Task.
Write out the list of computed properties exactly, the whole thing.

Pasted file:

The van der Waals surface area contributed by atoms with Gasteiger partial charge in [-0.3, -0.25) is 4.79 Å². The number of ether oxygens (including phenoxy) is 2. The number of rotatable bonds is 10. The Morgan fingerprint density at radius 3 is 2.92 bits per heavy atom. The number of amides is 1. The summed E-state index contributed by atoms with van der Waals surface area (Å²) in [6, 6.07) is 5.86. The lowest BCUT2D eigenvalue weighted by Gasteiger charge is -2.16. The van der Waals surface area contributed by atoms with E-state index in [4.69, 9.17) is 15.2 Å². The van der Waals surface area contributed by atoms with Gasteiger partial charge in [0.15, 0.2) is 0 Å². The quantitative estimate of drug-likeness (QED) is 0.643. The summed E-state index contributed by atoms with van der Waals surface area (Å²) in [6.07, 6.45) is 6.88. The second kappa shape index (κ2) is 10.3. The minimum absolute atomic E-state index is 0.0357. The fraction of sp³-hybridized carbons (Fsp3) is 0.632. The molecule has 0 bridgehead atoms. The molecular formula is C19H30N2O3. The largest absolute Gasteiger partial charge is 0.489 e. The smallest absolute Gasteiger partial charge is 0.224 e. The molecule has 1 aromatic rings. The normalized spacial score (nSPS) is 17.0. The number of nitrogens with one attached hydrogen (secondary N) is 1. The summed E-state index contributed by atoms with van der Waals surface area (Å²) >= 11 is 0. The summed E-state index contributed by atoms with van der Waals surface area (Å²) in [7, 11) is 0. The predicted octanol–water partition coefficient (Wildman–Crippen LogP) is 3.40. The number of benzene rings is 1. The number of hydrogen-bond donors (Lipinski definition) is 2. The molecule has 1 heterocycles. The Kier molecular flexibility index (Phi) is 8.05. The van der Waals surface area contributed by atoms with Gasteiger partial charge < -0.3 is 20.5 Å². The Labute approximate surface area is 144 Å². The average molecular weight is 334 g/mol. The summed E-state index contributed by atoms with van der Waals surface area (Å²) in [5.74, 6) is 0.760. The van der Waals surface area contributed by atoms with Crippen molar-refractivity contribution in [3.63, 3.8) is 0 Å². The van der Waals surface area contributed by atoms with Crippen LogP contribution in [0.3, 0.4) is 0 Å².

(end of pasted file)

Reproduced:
The van der Waals surface area contributed by atoms with Gasteiger partial charge in [-0.3, -0.25) is 4.79 Å². The number of ether oxygens (including phenoxy) is 2. The number of rotatable bonds is 10. The Morgan fingerprint density at radius 3 is 2.92 bits per heavy atom. The number of amides is 1. The summed E-state index contributed by atoms with van der Waals surface area (Å²) in [6, 6.07) is 5.86. The lowest BCUT2D eigenvalue weighted by Gasteiger charge is -2.16. The van der Waals surface area contributed by atoms with E-state index in [4.69, 9.17) is 15.2 Å². The van der Waals surface area contributed by atoms with Gasteiger partial charge in [0.15, 0.2) is 0 Å². The quantitative estimate of drug-likeness (QED) is 0.643. The summed E-state index contributed by atoms with van der Waals surface area (Å²) in [6.07, 6.45) is 6.88. The second kappa shape index (κ2) is 10.3. The minimum absolute atomic E-state index is 0.0357. The fraction of sp³-hybridized carbons (Fsp3) is 0.632. The molecule has 0 bridgehead atoms. The molecular formula is C19H30N2O3. The largest absolute Gasteiger partial charge is 0.489 e. The smallest absolute Gasteiger partial charge is 0.224 e. The molecule has 1 aromatic rings. The normalized spacial score (nSPS) is 17.0. The number of nitrogens with one attached hydrogen (secondary N) is 1. The summed E-state index contributed by atoms with van der Waals surface area (Å²) >= 11 is 0. The summed E-state index contributed by atoms with van der Waals surface area (Å²) in [7, 11) is 0. The predicted octanol–water partition coefficient (Wildman–Crippen LogP) is 3.40. The number of benzene rings is 1. The number of hydrogen-bond donors (Lipinski definition) is 2. The molecule has 1 heterocycles. The Kier molecular flexibility index (Phi) is 8.05. The van der Waals surface area contributed by atoms with Gasteiger partial charge < -0.3 is 20.5 Å². The Labute approximate surface area is 144 Å². The average molecular weight is 334 g/mol. The summed E-state index contributed by atoms with van der Waals surface area (Å²) in [5.74, 6) is 0.760. The van der Waals surface area contributed by atoms with Crippen molar-refractivity contribution in [3.63, 3.8) is 0 Å². The van der Waals surface area contributed by atoms with Crippen LogP contribution in [0.3, 0.4) is 0 Å².